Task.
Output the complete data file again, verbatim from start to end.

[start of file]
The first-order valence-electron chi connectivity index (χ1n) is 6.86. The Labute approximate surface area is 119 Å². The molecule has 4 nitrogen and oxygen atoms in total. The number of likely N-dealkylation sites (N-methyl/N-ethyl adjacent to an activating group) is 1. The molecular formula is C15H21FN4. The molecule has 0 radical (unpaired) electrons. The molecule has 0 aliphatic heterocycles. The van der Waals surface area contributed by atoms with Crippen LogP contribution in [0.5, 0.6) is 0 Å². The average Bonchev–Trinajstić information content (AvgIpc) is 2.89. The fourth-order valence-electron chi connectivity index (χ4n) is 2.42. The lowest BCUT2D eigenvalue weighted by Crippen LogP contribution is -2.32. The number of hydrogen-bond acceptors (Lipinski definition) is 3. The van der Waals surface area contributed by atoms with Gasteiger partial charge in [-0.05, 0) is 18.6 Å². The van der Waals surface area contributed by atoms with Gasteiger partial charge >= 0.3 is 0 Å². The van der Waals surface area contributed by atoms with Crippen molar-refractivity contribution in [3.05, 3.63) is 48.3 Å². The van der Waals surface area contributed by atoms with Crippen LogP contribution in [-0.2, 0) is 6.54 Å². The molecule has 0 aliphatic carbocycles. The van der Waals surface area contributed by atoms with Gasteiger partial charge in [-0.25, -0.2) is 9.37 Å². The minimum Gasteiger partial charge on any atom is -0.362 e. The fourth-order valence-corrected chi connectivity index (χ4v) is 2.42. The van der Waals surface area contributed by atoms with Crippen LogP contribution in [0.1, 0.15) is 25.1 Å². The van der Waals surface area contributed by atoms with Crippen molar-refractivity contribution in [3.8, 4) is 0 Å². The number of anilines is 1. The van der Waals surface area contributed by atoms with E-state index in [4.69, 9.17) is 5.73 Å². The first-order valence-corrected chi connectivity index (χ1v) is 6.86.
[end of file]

The first-order valence-electron chi connectivity index (χ1n) is 6.86. The Labute approximate surface area is 119 Å². The molecule has 4 nitrogen and oxygen atoms in total. The number of likely N-dealkylation sites (N-methyl/N-ethyl adjacent to an activating group) is 1. The molecular formula is C15H21FN4. The molecule has 0 radical (unpaired) electrons. The molecule has 0 aliphatic heterocycles. The van der Waals surface area contributed by atoms with Crippen LogP contribution in [0.5, 0.6) is 0 Å². The average Bonchev–Trinajstić information content (AvgIpc) is 2.89. The fourth-order valence-electron chi connectivity index (χ4n) is 2.42. The lowest BCUT2D eigenvalue weighted by Crippen LogP contribution is -2.32. The number of hydrogen-bond acceptors (Lipinski definition) is 3. The van der Waals surface area contributed by atoms with Gasteiger partial charge in [-0.05, 0) is 18.6 Å². The van der Waals surface area contributed by atoms with Gasteiger partial charge >= 0.3 is 0 Å². The van der Waals surface area contributed by atoms with Crippen molar-refractivity contribution in [3.05, 3.63) is 48.3 Å². The van der Waals surface area contributed by atoms with Crippen LogP contribution in [-0.2, 0) is 6.54 Å². The molecule has 0 aliphatic carbocycles. The van der Waals surface area contributed by atoms with Gasteiger partial charge in [-0.25, -0.2) is 9.37 Å². The minimum Gasteiger partial charge on any atom is -0.362 e. The fourth-order valence-corrected chi connectivity index (χ4v) is 2.42. The van der Waals surface area contributed by atoms with Crippen LogP contribution in [0.1, 0.15) is 25.1 Å². The van der Waals surface area contributed by atoms with Crippen molar-refractivity contribution in [3.8, 4) is 0 Å². The number of anilines is 1. The van der Waals surface area contributed by atoms with E-state index in [4.69, 9.17) is 5.73 Å². The first-order valence-corrected chi connectivity index (χ1v) is 6.86.